Cao Yuran, a Beijing-based civil servant, went on a run in her usual gear when a cold wind began to blow and she suddenly realized she was beginning to shiver and sneeze. "Later, I realized it was the first day of Frost's Descent, marking that from now on, the weather will become much colder," she said.
Sunday, October 23, marks the Frost's Descent (Shuangjiang), the last seasonal node before winter in the 24 solar terms created by ancient Chinese for agricultural practices. Traditionally, the recommendation for this time of year is to begin to protect your body from the cold and to find ways to preserve internal warmth since winter is only a few short weeks away.
According to Cao, keeping warm is essential for Chinese in the frigid winter months. She uses various traditional Chinese methods for comfort and maintaining a proper body temperature to stay healthy.
Georges Hymans, a 36-year-old French, has been living in China for over 10 years. He said that keeping warm is a concern for foreigners as well. Hymans explained that in France they have their own culture-specific ways of beating the cold with traditional French foods, clothing and common heat-saving activities, which he continues to use here in China.
Anastasia, a Russian expat living in Beijing for five years, said she has gotten used to the weather differences between Beijing and her hometown, and has accepted new ways of keeping warm in combination with her traditional methods.
There are many similarities and differences in methods for staying warm and healthy in the East and West. With winter approaching, it is the perfect time to look at the various ways people tackle winter weather.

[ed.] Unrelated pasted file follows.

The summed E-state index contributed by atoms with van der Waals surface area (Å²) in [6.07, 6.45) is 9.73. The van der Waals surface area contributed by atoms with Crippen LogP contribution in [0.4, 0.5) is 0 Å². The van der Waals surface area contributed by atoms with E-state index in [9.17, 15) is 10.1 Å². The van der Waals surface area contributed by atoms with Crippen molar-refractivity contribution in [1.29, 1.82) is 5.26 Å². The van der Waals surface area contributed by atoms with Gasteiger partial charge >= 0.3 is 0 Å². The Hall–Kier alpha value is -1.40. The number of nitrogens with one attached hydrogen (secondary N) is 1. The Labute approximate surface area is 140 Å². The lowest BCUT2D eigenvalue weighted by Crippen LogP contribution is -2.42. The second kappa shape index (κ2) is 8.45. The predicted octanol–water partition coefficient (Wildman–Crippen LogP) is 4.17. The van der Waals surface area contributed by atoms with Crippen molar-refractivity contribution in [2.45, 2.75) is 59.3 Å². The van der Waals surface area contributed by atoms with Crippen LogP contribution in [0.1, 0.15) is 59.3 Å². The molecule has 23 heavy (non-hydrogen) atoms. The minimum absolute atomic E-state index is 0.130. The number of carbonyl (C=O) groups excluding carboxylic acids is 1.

Home remedies for staying warm
Cao said that it is important to keep feet warm in winter.
"Wear warm shoes that cover your entire feet and thick insulating socks to keep your body temperature up," said Cao.
"When my feet feel cold, it makes my whole body cold, so I give myself a warm foot bath every night before going to bed to improve blood circulation and help me sleep at night."
Zhao Qi, associate chief physician of department of acupuncture and moxibustion at Dongzhimen Hospital, told Metropolitan that feet are an important body part to keep warm in winter.
"Traditional Chinese Medicine (TCM) states that when people's feet are warm, their heart is in good condition," said Zhao. "Many Chinese take foot baths at night, which helps their blood circulate better."
Cao believes that following tips from traditional Chinese medicine is helpful as well.
"I often massage acupuncture points on my body to keep them warm and increase blood flow, such as zusanli (located at the outside of calf) and sanyinjiao (located at the inside of ankles)," said Cao.
Grace Chen, founder of herbalshop.com, a website for questions and answers on using traditional Chinese herbs and medicinal practices, said that there are certain points on the body that can reduce coldness in the hands and feet when being massaged. It can also help you feel better more quickly when sick.
"It is important to drink plenty of warm water after the massage to help clear away the toxic substances in the body," she said.
Ten years of living in China has not changed Hymans' tactics for keeping warm in winter months.
"Changsha's winter temperatures are similar to my hometown, except Changsha doesn't offer heating, which makes it colder inside," said Hymans.
The head and neck are the main parts of the body that French focus on keeping warm. "You can see lots of French wearing hats and scarves on the streets in the winter, for warmth as well as fashion," he said. "Older generations of French people wear a sleeping cap to keep their heads warm during the night."
"TCM says that keeping the lower part of the body warm is more important than keeping the upper part warm," said Zhao, adding that Westerners have their own ways to resist the cold, and even though the head is the least important part of the body to worry about [based on TCM], it is still good for people to keep their heads warm in the winter."